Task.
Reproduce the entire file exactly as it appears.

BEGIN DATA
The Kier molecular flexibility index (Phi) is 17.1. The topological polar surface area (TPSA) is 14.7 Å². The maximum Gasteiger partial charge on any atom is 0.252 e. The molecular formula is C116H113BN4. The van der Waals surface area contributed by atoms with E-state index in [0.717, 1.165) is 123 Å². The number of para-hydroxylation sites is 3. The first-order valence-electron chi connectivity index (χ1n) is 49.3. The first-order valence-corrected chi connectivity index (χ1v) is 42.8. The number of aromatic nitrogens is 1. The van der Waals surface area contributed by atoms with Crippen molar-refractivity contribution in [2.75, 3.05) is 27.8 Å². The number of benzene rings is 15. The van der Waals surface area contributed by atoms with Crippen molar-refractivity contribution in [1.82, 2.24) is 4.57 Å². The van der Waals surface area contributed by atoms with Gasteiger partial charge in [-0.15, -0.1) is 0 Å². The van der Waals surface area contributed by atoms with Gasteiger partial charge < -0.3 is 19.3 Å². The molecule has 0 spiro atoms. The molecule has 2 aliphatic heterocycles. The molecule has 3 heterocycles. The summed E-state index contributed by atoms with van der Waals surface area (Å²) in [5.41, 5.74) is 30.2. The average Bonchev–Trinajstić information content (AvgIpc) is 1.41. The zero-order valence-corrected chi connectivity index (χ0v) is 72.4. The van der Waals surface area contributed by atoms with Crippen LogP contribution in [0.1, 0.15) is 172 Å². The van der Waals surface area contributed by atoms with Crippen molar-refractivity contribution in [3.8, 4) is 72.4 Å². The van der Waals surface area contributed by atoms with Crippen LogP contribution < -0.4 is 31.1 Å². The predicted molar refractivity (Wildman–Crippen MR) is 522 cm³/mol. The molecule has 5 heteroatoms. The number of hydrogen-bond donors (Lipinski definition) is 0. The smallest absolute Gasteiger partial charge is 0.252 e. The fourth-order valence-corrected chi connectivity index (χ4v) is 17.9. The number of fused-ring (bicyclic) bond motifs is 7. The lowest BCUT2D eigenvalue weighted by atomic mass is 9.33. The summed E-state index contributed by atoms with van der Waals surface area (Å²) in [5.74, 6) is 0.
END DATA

The Kier molecular flexibility index (Phi) is 17.1. The topological polar surface area (TPSA) is 14.7 Å². The maximum Gasteiger partial charge on any atom is 0.252 e. The molecular formula is C116H113BN4. The van der Waals surface area contributed by atoms with E-state index in [0.717, 1.165) is 123 Å². The number of para-hydroxylation sites is 3. The first-order valence-electron chi connectivity index (χ1n) is 49.3. The first-order valence-corrected chi connectivity index (χ1v) is 42.8. The number of aromatic nitrogens is 1. The van der Waals surface area contributed by atoms with Crippen molar-refractivity contribution in [2.75, 3.05) is 27.8 Å². The number of benzene rings is 15. The van der Waals surface area contributed by atoms with Crippen molar-refractivity contribution in [1.82, 2.24) is 4.57 Å². The van der Waals surface area contributed by atoms with Gasteiger partial charge in [-0.15, -0.1) is 0 Å². The van der Waals surface area contributed by atoms with Gasteiger partial charge < -0.3 is 19.3 Å². The molecule has 0 spiro atoms. The molecule has 2 aliphatic heterocycles. The molecule has 3 heterocycles. The summed E-state index contributed by atoms with van der Waals surface area (Å²) in [5.41, 5.74) is 30.2. The average Bonchev–Trinajstić information content (AvgIpc) is 1.41. The zero-order valence-corrected chi connectivity index (χ0v) is 72.4. The van der Waals surface area contributed by atoms with Crippen LogP contribution in [0.1, 0.15) is 172 Å². The van der Waals surface area contributed by atoms with Crippen molar-refractivity contribution in [3.8, 4) is 72.4 Å². The van der Waals surface area contributed by atoms with Crippen LogP contribution < -0.4 is 31.1 Å². The predicted molar refractivity (Wildman–Crippen MR) is 522 cm³/mol. The molecule has 5 heteroatoms. The number of hydrogen-bond donors (Lipinski definition) is 0. The smallest absolute Gasteiger partial charge is 0.252 e. The fourth-order valence-corrected chi connectivity index (χ4v) is 17.9. The number of fused-ring (bicyclic) bond motifs is 7. The lowest BCUT2D eigenvalue weighted by atomic mass is 9.33. The summed E-state index contributed by atoms with van der Waals surface area (Å²) in [5.74, 6) is 0.